Tip-sheet – What I Learned at SEJ 2017’s: Going from Professional to Professor panel:

BY Apoorva Joshi

Author Apoorva Joshi

Author Apoorva Joshi

These tips come from panellists and attendees at a Society of Environmental Journalists session about making the transition from professional journalist to academic.

The Before:

  • Although there’s a culture change when going from professional journalism to teaching journalism, it might not be as hard as you think it’s going to be. Your commitments depend on what terms the academic institution in question requires you to fulfil. Do you have a research requirement? If yes, what kind? It helps to think about these criteria before deciding on switching to a professor.
  • You don’t have to be a staff writer or reporter. Full-time freelancers have also successfully made the transition to academia once they figured out what they needed to strengthen in their profile.
  • Think about what level you’re planning to teach. For example, if you’re looking to teach at the college level, you need to be a subject matter expert. Knowing this helps set specific goals like determining whether you need to first get a master’s degree and be introduced to the world of academic research.
  • If you’re looking to first test the waters, guest lecturing might be worth trying as you foray into the unknown. Look at universities that might have 1-credit journalism courses – these could be beat or craft-based. Guest lecturing might not pay well, or at all, but volunteering to teach at the college level is an experience rich with insights that can help in the decision about going from professional to professor.
  • It might seem like something you’d never do, or probably shouldn’t do, but sometimes these ‘stupid decisions’ are risks worth taking in the long run. Michigan State University professor David Poulson, the senior associate director at the Knight Center for Environmental Journalism, for example, was once a journalist by day and guest lecturer by night. Diving head-first into making a professional commitment while an organization is still in its nascent stages may seem counterintuitive, but it can be an opportunity to shape journalism education. “Plunging into the Knight Center”, as Poulson puts it, was a “stupid decision that worked out.”
  • Know that whether you get paid during this time or not, you get approximately three months off every year thanks to summer and winter breaks.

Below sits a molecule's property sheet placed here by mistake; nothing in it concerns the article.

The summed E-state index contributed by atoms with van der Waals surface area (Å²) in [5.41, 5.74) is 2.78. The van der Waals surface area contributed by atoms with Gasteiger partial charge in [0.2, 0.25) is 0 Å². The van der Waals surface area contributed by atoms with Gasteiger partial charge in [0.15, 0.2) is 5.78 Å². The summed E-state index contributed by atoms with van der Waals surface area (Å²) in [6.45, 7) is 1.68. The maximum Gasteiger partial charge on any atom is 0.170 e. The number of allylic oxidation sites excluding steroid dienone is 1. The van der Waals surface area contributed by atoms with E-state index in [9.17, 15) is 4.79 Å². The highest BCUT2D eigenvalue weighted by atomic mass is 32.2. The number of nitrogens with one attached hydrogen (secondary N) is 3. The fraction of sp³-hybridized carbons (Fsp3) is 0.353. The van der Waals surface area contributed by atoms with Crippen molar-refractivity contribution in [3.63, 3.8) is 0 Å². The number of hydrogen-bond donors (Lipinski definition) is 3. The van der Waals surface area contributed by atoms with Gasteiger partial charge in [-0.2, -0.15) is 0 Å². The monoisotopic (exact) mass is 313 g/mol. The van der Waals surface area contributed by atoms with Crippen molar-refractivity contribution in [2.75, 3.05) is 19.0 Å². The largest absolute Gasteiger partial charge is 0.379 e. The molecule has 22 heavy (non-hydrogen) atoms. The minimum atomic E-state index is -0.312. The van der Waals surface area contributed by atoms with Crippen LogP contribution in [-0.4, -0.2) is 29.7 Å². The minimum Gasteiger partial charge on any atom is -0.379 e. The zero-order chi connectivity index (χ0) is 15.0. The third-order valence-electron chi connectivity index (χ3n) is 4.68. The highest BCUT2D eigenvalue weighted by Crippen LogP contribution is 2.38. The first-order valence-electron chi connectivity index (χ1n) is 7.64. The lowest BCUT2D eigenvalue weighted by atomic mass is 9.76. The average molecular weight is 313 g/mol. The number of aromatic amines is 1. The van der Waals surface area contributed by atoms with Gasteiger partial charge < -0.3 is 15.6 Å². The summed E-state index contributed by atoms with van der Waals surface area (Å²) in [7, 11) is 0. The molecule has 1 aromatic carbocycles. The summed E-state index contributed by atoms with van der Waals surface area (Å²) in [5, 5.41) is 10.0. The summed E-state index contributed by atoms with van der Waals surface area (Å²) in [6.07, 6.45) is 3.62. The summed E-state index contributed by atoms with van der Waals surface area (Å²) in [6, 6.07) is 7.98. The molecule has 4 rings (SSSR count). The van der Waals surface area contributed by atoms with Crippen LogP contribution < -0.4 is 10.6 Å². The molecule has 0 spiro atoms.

• Consider whether being an adjunct professor might be a better fit. Look into what journalism schools at universities or colleges are seeking in an adjunct faculty member.

The After:

  • When you’re new, it’s perfectly acceptable to consult your peers who may have been teaching for longer about designing a syllabus, meeting university requirements and general academic policies.
  • Be prepared to interact with students from multiple educational, socio-cultural and economic backgrounds with a variety of opinions and ideas. As faculty, professors have to be prepared for unexpected circumstances affecting students who may be dealing with mental health crises. Understand how to approach and navigate these often-delicate situations.
  • Highly structured courses may not offer a lot of freedom on what you can cover in your syllabus, but that varies among universities.
  • If there’s a semi-professional newsroom on-campus, you could capitalize on that by building a professional journalism angle into your syllabus and work with students to create publishable work.
  • If you do make the switch to academia, continue to practice journalism so your knowledge of what’s going on in the work world is current and not obsolete.
  • It’s really easy to not work hard, but you must work hard: Journalism is a goal-oriented field where hard work can make the difference between excellence and mediocrity.
  • Try to level with students – get on the page they’re on so you can best serve their needs and help them learn.
  • Be cognizant that given students’ varying levels of experience in journalism, you’ll be evaluating work that reflects varying levels of talent, understanding and thinking.
  • Divide and conquer long structured lectures that seem challenging to you – a 75-minute lecture can be broken down into a workshop-like class session with multiple blocks of 15 minutes each.
  • Retain and apply your skills as a professional journalist – take students out into the field to produce a story or cover an event, or teach them to use new media reporting tools.
  • Repeatedly reinforce the concept of a deadline – many students view deadlines very differently from the way journalists view them.
  • Be aware that you may need to invest more time and effort when interacting with and teaching international students who may have a hard time overcoming cultural and/or language challenges. Patiently work through it with them.
  • Don’t get rid of that Rolodex! Keep your journalism contacts – you might need them to talk to your students on what it’s like to be a foreign correspondent in Russia, or what it’s like to be a photojournalist on assignment in a conflict zone.
  • Recognize that students aren’t the same as amateur journalists. Getting them there is your job.
  • Think about ways to engage the students in assigned readings and discussions. Don’t assume they’ll do the readings. Instead, before assigning readings, talk about them in class using engaging group discussions, humor or even the element of surprise.
  • Don’t feel straightjacketed by your syllabus. When professionals and scholars visit campus, take advantage of those visits and schedule impromptu guest lectures if you can or if you think it’ll help the students.

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